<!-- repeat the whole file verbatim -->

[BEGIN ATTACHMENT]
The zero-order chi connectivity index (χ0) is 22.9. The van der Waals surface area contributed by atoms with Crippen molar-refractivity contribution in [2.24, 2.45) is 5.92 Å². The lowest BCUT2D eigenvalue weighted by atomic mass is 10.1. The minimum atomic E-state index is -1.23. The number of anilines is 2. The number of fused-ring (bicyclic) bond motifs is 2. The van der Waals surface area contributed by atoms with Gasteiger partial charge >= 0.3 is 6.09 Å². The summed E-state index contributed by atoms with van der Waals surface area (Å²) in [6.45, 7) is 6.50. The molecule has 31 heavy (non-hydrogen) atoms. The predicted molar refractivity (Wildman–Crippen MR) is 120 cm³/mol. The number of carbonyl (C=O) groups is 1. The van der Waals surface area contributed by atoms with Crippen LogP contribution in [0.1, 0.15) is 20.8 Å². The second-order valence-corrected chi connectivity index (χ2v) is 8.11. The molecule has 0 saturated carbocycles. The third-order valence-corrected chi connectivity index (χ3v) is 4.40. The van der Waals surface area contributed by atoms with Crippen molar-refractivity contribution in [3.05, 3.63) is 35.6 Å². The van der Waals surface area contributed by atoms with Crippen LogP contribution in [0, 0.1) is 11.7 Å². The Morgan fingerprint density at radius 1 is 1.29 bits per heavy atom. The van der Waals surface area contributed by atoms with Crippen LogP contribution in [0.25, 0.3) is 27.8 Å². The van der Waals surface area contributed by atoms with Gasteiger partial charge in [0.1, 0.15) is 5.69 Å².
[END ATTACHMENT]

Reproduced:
The zero-order chi connectivity index (χ0) is 22.9. The van der Waals surface area contributed by atoms with Crippen molar-refractivity contribution in [2.24, 2.45) is 5.92 Å². The lowest BCUT2D eigenvalue weighted by atomic mass is 10.1. The minimum atomic E-state index is -1.23. The number of anilines is 2. The number of fused-ring (bicyclic) bond motifs is 2. The van der Waals surface area contributed by atoms with Gasteiger partial charge >= 0.3 is 6.09 Å². The summed E-state index contributed by atoms with van der Waals surface area (Å²) in [6.45, 7) is 6.50. The molecule has 31 heavy (non-hydrogen) atoms. The predicted molar refractivity (Wildman–Crippen MR) is 120 cm³/mol. The number of carbonyl (C=O) groups is 1. The van der Waals surface area contributed by atoms with Crippen LogP contribution in [0.1, 0.15) is 20.8 Å². The second-order valence-corrected chi connectivity index (χ2v) is 8.11. The molecule has 0 saturated carbocycles. The third-order valence-corrected chi connectivity index (χ3v) is 4.40. The van der Waals surface area contributed by atoms with Crippen molar-refractivity contribution in [3.05, 3.63) is 35.6 Å². The van der Waals surface area contributed by atoms with Crippen LogP contribution in [0, 0.1) is 11.7 Å². The Morgan fingerprint density at radius 1 is 1.29 bits per heavy atom. The van der Waals surface area contributed by atoms with Crippen LogP contribution in [0.25, 0.3) is 27.8 Å². The van der Waals surface area contributed by atoms with Gasteiger partial charge in [0.1, 0.15) is 5.69 Å².